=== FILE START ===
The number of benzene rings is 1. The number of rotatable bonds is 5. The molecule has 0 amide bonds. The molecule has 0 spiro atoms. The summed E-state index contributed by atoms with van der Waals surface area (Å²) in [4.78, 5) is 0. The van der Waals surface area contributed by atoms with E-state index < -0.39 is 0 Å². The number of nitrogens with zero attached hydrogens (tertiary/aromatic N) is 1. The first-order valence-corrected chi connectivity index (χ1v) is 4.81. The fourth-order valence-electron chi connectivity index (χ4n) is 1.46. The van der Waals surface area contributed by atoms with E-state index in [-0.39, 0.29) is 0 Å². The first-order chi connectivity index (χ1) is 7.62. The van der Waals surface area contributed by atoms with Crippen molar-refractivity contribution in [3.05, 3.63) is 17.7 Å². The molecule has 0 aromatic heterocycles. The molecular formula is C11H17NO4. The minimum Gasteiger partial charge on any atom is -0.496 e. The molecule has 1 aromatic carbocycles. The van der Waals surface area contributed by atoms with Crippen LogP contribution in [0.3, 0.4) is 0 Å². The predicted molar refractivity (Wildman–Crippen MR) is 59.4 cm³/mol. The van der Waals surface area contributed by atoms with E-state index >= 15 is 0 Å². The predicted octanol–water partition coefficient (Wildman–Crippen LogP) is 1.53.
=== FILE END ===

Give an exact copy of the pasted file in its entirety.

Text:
The number of benzene rings is 1. The number of rotatable bonds is 5. The molecule has 0 amide bonds. The molecule has 0 spiro atoms. The summed E-state index contributed by atoms with van der Waals surface area (Å²) in [4.78, 5) is 0. The van der Waals surface area contributed by atoms with E-state index < -0.39 is 0 Å². The number of nitrogens with zero attached hydrogens (tertiary/aromatic N) is 1. The first-order valence-corrected chi connectivity index (χ1v) is 4.81. The fourth-order valence-electron chi connectivity index (χ4n) is 1.46. The van der Waals surface area contributed by atoms with E-state index in [-0.39, 0.29) is 0 Å². The first-order chi connectivity index (χ1) is 7.62. The van der Waals surface area contributed by atoms with Crippen molar-refractivity contribution in [3.05, 3.63) is 17.7 Å². The molecule has 0 aromatic heterocycles. The molecular formula is C11H17NO4. The minimum Gasteiger partial charge on any atom is -0.496 e. The molecule has 1 aromatic carbocycles. The van der Waals surface area contributed by atoms with Crippen LogP contribution in [0.3, 0.4) is 0 Å². The predicted molar refractivity (Wildman–Crippen MR) is 59.4 cm³/mol. The van der Waals surface area contributed by atoms with E-state index >= 15 is 0 Å². The predicted octanol–water partition coefficient (Wildman–Crippen LogP) is 1.53.